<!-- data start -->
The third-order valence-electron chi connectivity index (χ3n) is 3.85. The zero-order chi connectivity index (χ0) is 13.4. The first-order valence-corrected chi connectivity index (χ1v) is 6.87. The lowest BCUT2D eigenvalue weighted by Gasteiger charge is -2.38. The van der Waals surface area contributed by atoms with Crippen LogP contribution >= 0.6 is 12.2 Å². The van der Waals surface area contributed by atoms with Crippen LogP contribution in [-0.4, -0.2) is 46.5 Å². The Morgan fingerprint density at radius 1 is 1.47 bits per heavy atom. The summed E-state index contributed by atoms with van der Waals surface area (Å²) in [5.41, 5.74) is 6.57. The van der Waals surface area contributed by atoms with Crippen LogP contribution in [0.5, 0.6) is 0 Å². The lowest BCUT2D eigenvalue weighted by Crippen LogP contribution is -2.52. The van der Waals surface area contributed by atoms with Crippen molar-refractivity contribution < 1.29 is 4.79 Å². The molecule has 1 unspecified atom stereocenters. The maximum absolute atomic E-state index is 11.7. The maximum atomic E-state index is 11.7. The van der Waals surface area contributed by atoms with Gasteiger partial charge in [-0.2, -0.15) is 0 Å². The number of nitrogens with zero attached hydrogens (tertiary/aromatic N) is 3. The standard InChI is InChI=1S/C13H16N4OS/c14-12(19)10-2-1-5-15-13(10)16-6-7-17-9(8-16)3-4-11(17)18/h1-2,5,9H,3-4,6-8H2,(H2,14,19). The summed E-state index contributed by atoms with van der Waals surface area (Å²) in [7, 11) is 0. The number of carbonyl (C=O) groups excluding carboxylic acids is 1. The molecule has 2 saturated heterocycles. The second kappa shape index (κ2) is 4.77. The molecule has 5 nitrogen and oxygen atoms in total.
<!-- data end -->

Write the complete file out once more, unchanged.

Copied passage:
The third-order valence-electron chi connectivity index (χ3n) is 3.85. The zero-order chi connectivity index (χ0) is 13.4. The first-order valence-corrected chi connectivity index (χ1v) is 6.87. The lowest BCUT2D eigenvalue weighted by Gasteiger charge is -2.38. The van der Waals surface area contributed by atoms with Crippen LogP contribution >= 0.6 is 12.2 Å². The van der Waals surface area contributed by atoms with Crippen LogP contribution in [-0.4, -0.2) is 46.5 Å². The Morgan fingerprint density at radius 1 is 1.47 bits per heavy atom. The summed E-state index contributed by atoms with van der Waals surface area (Å²) in [5.41, 5.74) is 6.57. The van der Waals surface area contributed by atoms with Crippen LogP contribution in [0.5, 0.6) is 0 Å². The lowest BCUT2D eigenvalue weighted by Crippen LogP contribution is -2.52. The van der Waals surface area contributed by atoms with Crippen molar-refractivity contribution < 1.29 is 4.79 Å². The molecule has 1 unspecified atom stereocenters. The maximum absolute atomic E-state index is 11.7. The maximum atomic E-state index is 11.7. The van der Waals surface area contributed by atoms with Gasteiger partial charge in [-0.2, -0.15) is 0 Å². The number of nitrogens with zero attached hydrogens (tertiary/aromatic N) is 3. The standard InChI is InChI=1S/C13H16N4OS/c14-12(19)10-2-1-5-15-13(10)16-6-7-17-9(8-16)3-4-11(17)18/h1-2,5,9H,3-4,6-8H2,(H2,14,19). The summed E-state index contributed by atoms with van der Waals surface area (Å²) in [7, 11) is 0. The number of carbonyl (C=O) groups excluding carboxylic acids is 1. The molecule has 2 saturated heterocycles. The second kappa shape index (κ2) is 4.77. The molecule has 5 nitrogen and oxygen atoms in total.